For more than six months Ianto had been convinced he was doing what was best for Lisa, caring for her, protecting her, all the while searching for someone capable of removing the metal plates and cruel implants that marred her beauty. Now Lisa was dead, every part of her, from her half-converted body to the brain she’d transplanted into the head of an innocent young woman, and Ianto couldn’t help but wonder… when had Lisa stopped being Lisa? When had the cyber-consciousness taken over?
All the plans they’d made as she lay strapped to the life-support machinery he’d cobbled together following her instructions, where they’d go once she was healed, what they’d do… Had any of it been real, or had Lisa been nothing more than an illusion created by a cyberman to secure his willing assistance and keep him from seeing the truth? Had the cyberman deceived him, or had he deceived himself? How could he separate the truth from the fiction?
When he’d found Lisa, broken and bleeding, parts of her encased in metal or replaced by machinery, she’d pleaded with him to end her suffering, and maybe he should have done as she’d asked, but he’d been consumed by the need to save her. The way he saw it, if she was still alive, still recognised him, still loved him, and was capable of talking to him, then obviously the conversion had failed. The process had been halted before the woman he loved could be transformed into an emotionless metal monster. To kill her then, at least in Ianto’s opinion, would have been murder, not mercy. Lisa had deserved better than that, she’d deserved the chance to live, free and happy, and he’d been determined to see that she got it.
So he’d disconnected her from the machinery, despite all her protests, provided her with life-support, smuggled her out of Torchwood Tower in an unmarked van, and brought her to Torchwood Three in Cardiff, the only place he’d thought he might be able to access the equipment and resources needed to save her. He’d hidden her in the bowels of the Hub, administered painkillers and sedatives, while the machinery kept her heart beating, her blood circulating, her lungs pumping air.
When she’d been conscious and the pain not too severe, they’d talked, reminiscing about the past, planning their future, and if at times her voice had taken on a metallic edge, if her face had sometimes grown expressionless, her warm brown eyes cold and distant, he’d blamed it on the drugs. She was so doped up it was perfectly understandable that she might not always seem quite herself.
Even on those occasions she’d somehow known things about the machinery sustaining her that Lisa couldn’t possibly have known, Ianto had refused to dwell on the implications. He hadn’t wanted to accept that saving Lisa might not be possible, or worse, that Lisa herself might no longer exist in any meaningful fashion. If her mind, memories, intellect, and personality were no longer intact, was whatever remained still the woman he loved?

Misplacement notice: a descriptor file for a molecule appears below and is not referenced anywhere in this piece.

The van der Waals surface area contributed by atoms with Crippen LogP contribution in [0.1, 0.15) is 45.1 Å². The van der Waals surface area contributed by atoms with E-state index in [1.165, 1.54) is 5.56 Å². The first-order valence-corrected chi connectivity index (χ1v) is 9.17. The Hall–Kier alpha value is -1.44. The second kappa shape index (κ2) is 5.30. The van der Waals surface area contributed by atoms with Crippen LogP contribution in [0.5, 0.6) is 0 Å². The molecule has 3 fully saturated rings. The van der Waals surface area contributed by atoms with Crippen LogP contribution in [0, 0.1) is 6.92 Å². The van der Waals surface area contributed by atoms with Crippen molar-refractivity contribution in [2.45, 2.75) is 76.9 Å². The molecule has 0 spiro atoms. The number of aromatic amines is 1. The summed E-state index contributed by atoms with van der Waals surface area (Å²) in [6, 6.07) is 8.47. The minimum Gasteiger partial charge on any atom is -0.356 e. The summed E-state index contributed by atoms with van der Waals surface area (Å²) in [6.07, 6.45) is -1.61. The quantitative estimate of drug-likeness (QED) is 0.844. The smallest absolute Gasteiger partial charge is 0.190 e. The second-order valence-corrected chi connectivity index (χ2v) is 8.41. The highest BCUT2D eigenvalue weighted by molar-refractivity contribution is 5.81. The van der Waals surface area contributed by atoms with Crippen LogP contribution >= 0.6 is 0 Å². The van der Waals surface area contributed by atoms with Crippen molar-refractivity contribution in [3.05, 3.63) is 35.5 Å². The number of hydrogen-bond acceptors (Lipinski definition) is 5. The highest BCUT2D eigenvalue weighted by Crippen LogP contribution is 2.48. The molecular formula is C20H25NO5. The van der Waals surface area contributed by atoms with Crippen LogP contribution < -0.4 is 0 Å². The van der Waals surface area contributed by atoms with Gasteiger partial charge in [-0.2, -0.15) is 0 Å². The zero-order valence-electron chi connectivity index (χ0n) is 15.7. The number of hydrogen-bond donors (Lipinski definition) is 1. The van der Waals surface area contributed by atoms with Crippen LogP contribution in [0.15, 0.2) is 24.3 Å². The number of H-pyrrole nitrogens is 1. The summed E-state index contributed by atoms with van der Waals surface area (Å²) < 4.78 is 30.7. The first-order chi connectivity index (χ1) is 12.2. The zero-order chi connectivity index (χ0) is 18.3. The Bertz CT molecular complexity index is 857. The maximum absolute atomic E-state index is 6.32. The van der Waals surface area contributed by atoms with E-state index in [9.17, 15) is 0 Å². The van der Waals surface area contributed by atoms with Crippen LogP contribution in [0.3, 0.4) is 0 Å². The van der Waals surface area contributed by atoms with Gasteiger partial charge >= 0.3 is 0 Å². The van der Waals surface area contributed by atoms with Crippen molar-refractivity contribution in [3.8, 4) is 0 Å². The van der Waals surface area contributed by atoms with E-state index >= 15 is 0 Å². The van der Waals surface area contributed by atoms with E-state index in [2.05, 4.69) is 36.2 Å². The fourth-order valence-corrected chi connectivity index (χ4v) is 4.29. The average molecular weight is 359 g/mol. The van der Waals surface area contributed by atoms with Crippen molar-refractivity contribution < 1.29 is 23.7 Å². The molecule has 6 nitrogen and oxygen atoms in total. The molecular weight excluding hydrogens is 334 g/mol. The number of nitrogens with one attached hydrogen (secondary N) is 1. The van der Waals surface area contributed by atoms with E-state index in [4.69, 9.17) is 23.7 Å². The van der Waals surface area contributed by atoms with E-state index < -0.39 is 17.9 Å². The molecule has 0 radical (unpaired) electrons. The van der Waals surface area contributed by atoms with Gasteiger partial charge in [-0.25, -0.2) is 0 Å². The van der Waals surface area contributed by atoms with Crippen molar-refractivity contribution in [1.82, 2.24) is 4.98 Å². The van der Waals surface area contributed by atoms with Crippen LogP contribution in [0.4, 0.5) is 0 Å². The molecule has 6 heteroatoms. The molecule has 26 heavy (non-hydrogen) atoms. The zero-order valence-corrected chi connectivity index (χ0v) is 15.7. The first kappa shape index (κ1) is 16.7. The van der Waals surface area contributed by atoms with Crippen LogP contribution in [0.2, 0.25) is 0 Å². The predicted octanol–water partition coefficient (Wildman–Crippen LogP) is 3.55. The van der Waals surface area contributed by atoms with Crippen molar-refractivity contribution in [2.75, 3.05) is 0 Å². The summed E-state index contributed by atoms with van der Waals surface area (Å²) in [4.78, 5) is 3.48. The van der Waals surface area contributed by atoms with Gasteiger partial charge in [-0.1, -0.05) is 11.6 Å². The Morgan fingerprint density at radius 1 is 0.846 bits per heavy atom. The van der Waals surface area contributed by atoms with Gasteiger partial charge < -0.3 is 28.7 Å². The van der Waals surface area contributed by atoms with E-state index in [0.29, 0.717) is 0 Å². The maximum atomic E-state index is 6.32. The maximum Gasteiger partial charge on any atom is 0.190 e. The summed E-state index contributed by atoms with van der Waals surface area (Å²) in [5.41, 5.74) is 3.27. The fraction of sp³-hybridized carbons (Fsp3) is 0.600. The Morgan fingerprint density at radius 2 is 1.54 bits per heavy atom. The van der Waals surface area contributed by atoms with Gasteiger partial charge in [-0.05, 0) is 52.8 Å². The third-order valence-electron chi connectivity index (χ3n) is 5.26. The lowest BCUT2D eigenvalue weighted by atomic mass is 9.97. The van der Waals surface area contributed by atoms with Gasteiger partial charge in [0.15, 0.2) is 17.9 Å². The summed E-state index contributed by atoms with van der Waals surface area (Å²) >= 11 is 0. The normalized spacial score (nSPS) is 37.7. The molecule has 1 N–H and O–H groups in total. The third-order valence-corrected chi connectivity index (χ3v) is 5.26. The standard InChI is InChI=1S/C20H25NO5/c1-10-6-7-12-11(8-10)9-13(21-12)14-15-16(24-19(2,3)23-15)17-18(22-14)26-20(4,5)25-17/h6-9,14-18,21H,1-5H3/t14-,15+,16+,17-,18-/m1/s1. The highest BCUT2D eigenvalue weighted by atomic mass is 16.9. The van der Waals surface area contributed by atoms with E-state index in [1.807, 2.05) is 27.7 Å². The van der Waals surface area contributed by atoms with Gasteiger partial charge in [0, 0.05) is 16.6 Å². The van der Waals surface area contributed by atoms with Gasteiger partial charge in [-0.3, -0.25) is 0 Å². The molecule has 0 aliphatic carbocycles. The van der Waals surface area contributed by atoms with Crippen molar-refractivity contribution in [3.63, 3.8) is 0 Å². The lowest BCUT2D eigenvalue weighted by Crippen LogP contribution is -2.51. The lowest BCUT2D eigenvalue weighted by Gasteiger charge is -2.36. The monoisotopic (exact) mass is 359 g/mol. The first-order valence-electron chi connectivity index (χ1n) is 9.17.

Now he could see that the future he’d planned for the two of them had been nothing more than a mirage, as insubstantial as mist. All the wishful thinking in the universe wouldn’t have been enough to make it real. Forty-eight hours ago, he’d been sure that his goal was within reach. Doctor Tanizaki, the cybernetics expert, had arrived and started work. Lisa had been able to breathe unaided, no longer reliant on her respirator. Everything had been going to plan, and then… It had all fallen apart.
Lisa, or rather the Cyberwoman, had killed Tanizaki while trying to upgrade him, then gone on a rampage through the Hub. She’d meant to upgrade the whole team, himself included, and from there the rest of Cardiff, Wales, Britain… She wouldn’t have stopped until everyone in the world had been converted.
Jack had been right to kill her. He’d seen the truth, understood the threat the cyberman posed, while Ianto had still been trying to make excuses for Lisa, because he loved her, because he didn’t want to accept that he’d been wrong. In some ways, the shattering of his illusions had been worse, and more painful, than finding Lisa in the first place. Back then he’d still had hope, but now with the thing that had once been Lisa dead, he had nothing left, nothing to live for.
Caring for Lisa, making plans for the future, had given Ianto a purpose, a reason to keep going no matter how difficult and exhausting it had been. Now it had all been stripped away.
Ianto didn’t blame Lisa. He couldn’t. Everything that had happened was on him. He should have listened to her at the start, when she’d been begging for death, an end to the pain. She must have felt the cyber-programming chipping away at her even then, must have known she wouldn’t be able to stay in control indefinitely. No, Lisa wasn’t to blame; she’d done the best she could to warn him. He was the one who’d failed her, preferring to believe an illusion because he was too weak, too scared, too much of a coward to face the future without the woman who meant everything to him.
Now he had no choice. He had to go on without her, had to make amends for his own stupidity. Death might be preferable, but he didn’t deserve to dodge the consequences of his actions.
His punishment would be to live.